Greece's crisis, Europe's nemesis
The very idea of European union, always a top-down project without popular assent, faces serious questions of legitimacy
Banners set up by protesters in front of the Greek parliament in Athens compare European leaders to Nazis. Photograph: Simela Pantzartzi/EPA
With its language of budget cuts and bailouts, the sovereign debt crisis that is now engulfing Europe's economies appears to be a financial crisis. But it is also, and...
How might outsiders help fight dictators? As protesters fight dictators across the Middle East, people outside are asking what they can do to help.
Traditionally, we tend to look to our own governments to act. As Gaddafi's repression of pro-democracy rebels mounted in Libya, campaigners demanded sanctions and, as the attacks intensified, military intervention. But both forms of government pressure have serious drawbacks and, too often, come very late in reaction to gross repression. In...
My latest column in The Guardian, in the series "Power and Nations":
Basel III: business as usual for bankers
Successful lobbying – or blackmailing – by banks means that financial regulation to prevent another crash is too weak to work
guardian.co.uk, Monday 6 June 2011 19.00 BST
The Volcker rule, named for its leading proponent, former Federal Reserve chairman Paul Volcker, is intended to limit big banks’ speculative trading in proprietary derivatives and stocks. But...
This is my latest weekly column in "The Guardian" online, in the series "Power and Nations".
Whenever an international problem starts being called a "process", one should immediately become suspicious that the problem itself will not be solved. Indeed, the naming of a problem as a "process" is a way to obscure lack of progress with endless anaesthetising conferences, meetings and statesmanlike speeches.
The climate change "process" demonstrates this dismal rule: after years of...
The following article appeared in Civil Service World:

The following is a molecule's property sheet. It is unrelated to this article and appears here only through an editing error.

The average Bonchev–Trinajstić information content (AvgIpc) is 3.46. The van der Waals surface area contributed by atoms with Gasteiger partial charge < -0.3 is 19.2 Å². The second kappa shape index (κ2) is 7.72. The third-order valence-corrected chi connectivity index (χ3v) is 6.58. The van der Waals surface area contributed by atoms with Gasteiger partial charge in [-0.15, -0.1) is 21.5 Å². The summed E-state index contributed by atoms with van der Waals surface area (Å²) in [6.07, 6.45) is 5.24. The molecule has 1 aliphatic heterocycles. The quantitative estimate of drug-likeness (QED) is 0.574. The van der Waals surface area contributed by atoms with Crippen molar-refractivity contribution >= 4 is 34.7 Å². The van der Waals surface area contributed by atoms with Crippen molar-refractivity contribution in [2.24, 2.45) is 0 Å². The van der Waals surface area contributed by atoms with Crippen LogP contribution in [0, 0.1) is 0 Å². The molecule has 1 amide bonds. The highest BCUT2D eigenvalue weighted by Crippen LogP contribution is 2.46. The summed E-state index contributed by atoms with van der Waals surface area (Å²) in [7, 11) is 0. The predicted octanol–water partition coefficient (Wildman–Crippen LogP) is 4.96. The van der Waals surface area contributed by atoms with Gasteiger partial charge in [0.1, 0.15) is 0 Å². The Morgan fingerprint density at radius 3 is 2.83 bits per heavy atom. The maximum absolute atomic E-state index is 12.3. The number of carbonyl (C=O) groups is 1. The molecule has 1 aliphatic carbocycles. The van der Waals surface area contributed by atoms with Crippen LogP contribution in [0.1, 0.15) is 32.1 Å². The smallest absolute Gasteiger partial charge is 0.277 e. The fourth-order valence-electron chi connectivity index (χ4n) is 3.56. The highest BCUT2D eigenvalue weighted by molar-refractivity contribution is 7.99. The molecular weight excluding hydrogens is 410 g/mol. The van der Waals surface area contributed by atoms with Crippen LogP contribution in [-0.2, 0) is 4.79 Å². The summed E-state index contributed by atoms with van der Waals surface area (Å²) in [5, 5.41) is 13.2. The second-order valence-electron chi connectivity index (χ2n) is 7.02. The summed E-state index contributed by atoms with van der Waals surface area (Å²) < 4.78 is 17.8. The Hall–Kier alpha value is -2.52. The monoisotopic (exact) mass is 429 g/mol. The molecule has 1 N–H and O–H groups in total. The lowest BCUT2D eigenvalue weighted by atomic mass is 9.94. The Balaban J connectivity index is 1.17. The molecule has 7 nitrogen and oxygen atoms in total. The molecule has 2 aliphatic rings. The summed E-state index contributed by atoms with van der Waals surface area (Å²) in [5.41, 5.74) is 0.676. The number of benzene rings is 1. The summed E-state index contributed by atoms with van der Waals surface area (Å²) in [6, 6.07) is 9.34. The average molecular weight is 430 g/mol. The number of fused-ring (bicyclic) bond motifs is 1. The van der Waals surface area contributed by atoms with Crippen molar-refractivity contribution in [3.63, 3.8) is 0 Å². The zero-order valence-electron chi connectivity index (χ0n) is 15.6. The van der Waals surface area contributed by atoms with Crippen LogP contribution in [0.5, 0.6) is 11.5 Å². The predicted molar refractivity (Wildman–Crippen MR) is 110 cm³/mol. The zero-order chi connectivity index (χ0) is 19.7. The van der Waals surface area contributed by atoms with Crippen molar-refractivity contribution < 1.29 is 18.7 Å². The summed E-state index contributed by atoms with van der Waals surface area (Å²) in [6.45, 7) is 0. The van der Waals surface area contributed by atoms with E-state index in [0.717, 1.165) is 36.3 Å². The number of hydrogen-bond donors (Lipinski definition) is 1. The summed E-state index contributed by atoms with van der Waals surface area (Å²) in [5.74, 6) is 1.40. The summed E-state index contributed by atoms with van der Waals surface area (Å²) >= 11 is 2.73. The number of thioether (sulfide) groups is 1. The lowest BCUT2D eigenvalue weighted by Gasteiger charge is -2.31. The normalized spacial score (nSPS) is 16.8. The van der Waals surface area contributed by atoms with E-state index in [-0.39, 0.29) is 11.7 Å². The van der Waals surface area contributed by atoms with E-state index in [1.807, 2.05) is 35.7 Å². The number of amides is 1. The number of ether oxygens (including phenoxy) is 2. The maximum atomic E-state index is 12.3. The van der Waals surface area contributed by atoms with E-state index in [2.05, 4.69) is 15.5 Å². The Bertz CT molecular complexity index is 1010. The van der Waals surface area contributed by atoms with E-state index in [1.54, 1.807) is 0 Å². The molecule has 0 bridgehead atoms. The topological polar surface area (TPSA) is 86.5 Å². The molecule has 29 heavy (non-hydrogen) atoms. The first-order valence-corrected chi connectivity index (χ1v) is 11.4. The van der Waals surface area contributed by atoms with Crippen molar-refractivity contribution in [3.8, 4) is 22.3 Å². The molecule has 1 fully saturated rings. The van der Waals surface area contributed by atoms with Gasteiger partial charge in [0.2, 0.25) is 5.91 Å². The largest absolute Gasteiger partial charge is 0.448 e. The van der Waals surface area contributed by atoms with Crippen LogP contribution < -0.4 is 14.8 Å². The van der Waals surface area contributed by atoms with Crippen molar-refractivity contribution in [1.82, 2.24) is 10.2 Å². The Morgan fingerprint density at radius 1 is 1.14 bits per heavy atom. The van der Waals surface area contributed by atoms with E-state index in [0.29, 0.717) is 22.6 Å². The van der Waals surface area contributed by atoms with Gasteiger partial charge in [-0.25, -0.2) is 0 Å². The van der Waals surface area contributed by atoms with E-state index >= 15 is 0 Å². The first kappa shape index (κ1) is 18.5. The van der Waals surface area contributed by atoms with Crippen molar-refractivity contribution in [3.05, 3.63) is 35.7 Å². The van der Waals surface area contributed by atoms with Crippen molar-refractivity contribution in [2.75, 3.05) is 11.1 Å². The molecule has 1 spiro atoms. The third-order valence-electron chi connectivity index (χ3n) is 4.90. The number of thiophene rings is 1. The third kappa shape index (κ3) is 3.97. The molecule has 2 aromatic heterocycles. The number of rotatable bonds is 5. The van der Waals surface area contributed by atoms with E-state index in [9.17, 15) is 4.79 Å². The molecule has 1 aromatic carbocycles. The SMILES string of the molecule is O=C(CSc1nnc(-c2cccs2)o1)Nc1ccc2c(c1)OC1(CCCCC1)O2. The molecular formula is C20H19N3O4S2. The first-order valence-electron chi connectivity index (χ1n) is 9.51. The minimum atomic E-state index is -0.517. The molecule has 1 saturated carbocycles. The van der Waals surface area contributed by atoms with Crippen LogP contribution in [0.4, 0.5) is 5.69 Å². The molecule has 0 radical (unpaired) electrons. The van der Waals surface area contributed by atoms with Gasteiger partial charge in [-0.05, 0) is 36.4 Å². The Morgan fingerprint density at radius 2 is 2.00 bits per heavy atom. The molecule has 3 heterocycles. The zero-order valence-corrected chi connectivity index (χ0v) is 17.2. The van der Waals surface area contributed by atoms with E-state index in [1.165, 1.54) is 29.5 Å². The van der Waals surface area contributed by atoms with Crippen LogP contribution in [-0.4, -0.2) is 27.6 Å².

The Foreign Office has lost its way, says former diplomat Carne Ross, and could learn much from the US State Department
Something seems to have happened to the ‘brain’ of the Foreign and Commonwealth Office (FCO) in recent years. I am not alone in noticing that the quality of UK foreign policy thinking seems to have declined. In a number of cases, UK policy-makers have seemed overly content to stick to superficial generalities,...
This article appeared in The Guardian online on 23 May 2011, the first article in a series called "Power and Nations"
In contrast to action on Libya, the UN has been tardy and timid over Syria's crackdown – thanks to the threat of a Russian veto
There are two reasons why the UN security council has failed, utterly, to react to Bashar al-Assad's murder of hundreds of his own people in Syria. The first is that Russia, a veto-wielding permanent member, has indicated that it will block action. And...
While our attention has been on Libya, the aftermath of bin Laden's death and a hundred other news stories, there seem to me to have been three other stories playing out that are of considerable significance. They are not headline grabbing, but that does not diminish their importance. They are long-term stories of gradual but dramatic change:
1. Banks resist capital controls. This story has been going on since the credit crunch. There is one simple measure to stop another such...
I had not seen this passage until I read it in "Lapham's Quarterly", an excellent new journal of history and ideas. It is taken from Karl Marx's Economic and Philosophic Manuscripts (1884). According to Lapham's Quarterly, this text was not published until 1959. One could hardly find a more eloquent description of the fundamental alienation wrought by work. Work is not spontaneous activity, but belongs to another; it comprises a loss of self.
"It is true that...
Below is the summary of my new book, "The Leaderless Revolution", to be published by Simon & Schuster (UK) in September, 2011. And before it, a very generous quote about the book from a rather better writer than me:
'So bold, so full of incontestable truths and overwhelming convictions, that it should be read by every diplomat, politician and thinking citizen with the courage to pick it up.'
John le Carré
There are few books that attempt to interpret the world and how...
It is now a commonplace to observe that recent uprisings in Egypt, Tunisia, Libya and elsewhere in the Arab world were and are leaderless. In all these cases, no leadership figures have emerged, neither charismatic individuals nor vanguard organisations. These revolutions embody a degree of organisation, including on social media, but not very much; these movements are not top-down, driven by the choices of a small group or individual, or inspired by an ideological rhetoric except...